Tag Archives: john f kennedy

Let’s play the Republican game – Shut it down!

Many Republicans are serious politicians who understand how the government process works. Several Republicans aren’t serious politicians and just want to make political hay. I guess that there are people back home who are cheering a government shutdown. This is the problem with the way that many Republicans are elected. They are completely supported by single issue folks. These single issue folks may have no other interests or thoughts except deep cuts in government spending. They can’t see the bigger picture because their rage is stoked by what they see is the root of all evil – the government.

From Political Animal:

The problem, of course, is that some lawmakers appearĀ a little too eager to score political points, and deliberately avoid being practical.

Linda Bilmes, a professor at Harvard’s John F. Kennedy School of Government, led a budget seminar for nearly 40 House freshmen before the start of the new Congress.

She believes freshman conservatives are itching to make a dramatic statement by shutting down the government.

“It was clear there was a group of new members who in my mind were more concerned with making statements than working with their own leadership to solve the nation’s problems,” said Bilmes. “Nothing I’ve seen in the last week changes my mind.

“There are certainly some elements within the Tea Party group that are looking to make a dramatic statement.”

Just so we’re clear, this is a sentiment that suggests Republicans would shut down the government, not just as a result of an irreconcilable dispute with the White House, but because GOP lawmakerswant to shut down the government.

On a related note, House Republicans had to know this was coming, but the White House went ahead andĀ made the threat formal today — President Obama would have no choice but to veto the GOP’s proposed cuts for the remainder of the fiscal year, if they reached the Oval Office.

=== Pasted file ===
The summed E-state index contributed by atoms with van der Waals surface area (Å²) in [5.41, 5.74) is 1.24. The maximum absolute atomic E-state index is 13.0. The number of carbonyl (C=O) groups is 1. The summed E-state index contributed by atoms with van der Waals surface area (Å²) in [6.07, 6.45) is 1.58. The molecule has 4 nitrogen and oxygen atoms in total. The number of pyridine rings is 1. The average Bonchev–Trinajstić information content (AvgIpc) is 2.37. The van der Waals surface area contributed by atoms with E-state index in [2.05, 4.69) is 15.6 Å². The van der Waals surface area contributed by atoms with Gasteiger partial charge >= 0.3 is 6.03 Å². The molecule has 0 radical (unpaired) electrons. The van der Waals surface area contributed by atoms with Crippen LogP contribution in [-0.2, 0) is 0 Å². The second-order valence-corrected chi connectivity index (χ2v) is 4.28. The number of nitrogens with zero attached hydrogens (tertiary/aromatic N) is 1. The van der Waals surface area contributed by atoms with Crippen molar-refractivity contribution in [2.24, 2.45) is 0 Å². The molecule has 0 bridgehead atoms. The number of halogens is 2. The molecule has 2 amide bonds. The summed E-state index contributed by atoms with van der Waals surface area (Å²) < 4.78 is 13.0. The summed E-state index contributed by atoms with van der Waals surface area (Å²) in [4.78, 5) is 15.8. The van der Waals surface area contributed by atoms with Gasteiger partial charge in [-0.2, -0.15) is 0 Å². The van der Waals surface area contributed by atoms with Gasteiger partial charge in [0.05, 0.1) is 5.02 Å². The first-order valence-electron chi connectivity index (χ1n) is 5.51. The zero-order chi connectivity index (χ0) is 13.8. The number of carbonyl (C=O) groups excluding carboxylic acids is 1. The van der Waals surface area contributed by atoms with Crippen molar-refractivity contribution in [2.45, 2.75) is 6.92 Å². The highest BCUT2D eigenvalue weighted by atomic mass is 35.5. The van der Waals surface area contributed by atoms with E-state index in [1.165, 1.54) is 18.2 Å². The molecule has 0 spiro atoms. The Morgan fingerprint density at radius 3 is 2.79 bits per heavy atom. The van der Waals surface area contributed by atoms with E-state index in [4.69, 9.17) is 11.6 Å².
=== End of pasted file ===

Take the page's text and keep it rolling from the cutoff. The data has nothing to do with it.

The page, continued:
“If the president is presented with a bill that undermines critical priorities or national security through funding levels or restrictions, contains earmarks, or curtails the drivers of long-term economic growth and job creation while continuing to burden future generations with deficits, the president will veto the bill,” the White House said in a statement. It added that while the administration supports reducing spending to cut the deficit, “the administration does not support deep cuts that will undermine our ability to out-educate, out-build, and out-innovate the rest of the world.”

Just as a reminder, something has to do be done by March 4 — 16 days from today — or the shutdown will begin.

Tonight's Grab Bag

I have just a few items that like to talk about:

  • 53 hours. It was 53 hours from a homeless veteran’s report to authorities that a suspicious car was on fire to authorities pulling Faisal Shahzad off a plane, headed to Dubai, at John F. Kennedy Airport. Over the past several years, we’ve heard lots of criticism of the “law enforcement” approach to terrorism. This approach appeared to have worked very well. There are some Americans who say they love the Constitution. At times of crisis, however, these same Americans sometimes seem to be the first ones who want to throw the Constitution in the trash. After word of Faisal Shahzad capture was leaked to the press, John McCain was stating that reading this naturalized American citizen his Miranda rights would be a mistake. A mistake? Does the United States Constitution not apply to all American citizens? If so, then there was no mistake. There have been times over the last 200 years when we have seen our Constitution selectively applied. Only certain citizens have, at times, been billed “American enough” for all of our laws to apply to them. It is clearly time that the Constitution applies to everyone who is an American citizen. If you’d like to discuss whether he should have been made a naturalized citizen, that’s another discussion. The What the Heck Were They Thinking? Award goes to a few Senators who want to strip Shahzad’s citizenship before he has been tired and convicted. After trial, the Senate can do what they want, but now, before trial, they should be quiet and let the wheels of justice turn. Congratulations to New York and the Obama administration for quickly capturing this terrorist. This near miss should show us once again how vulnerable we can be. As a free society, we are going to be vulnerable to those who want to do us harm.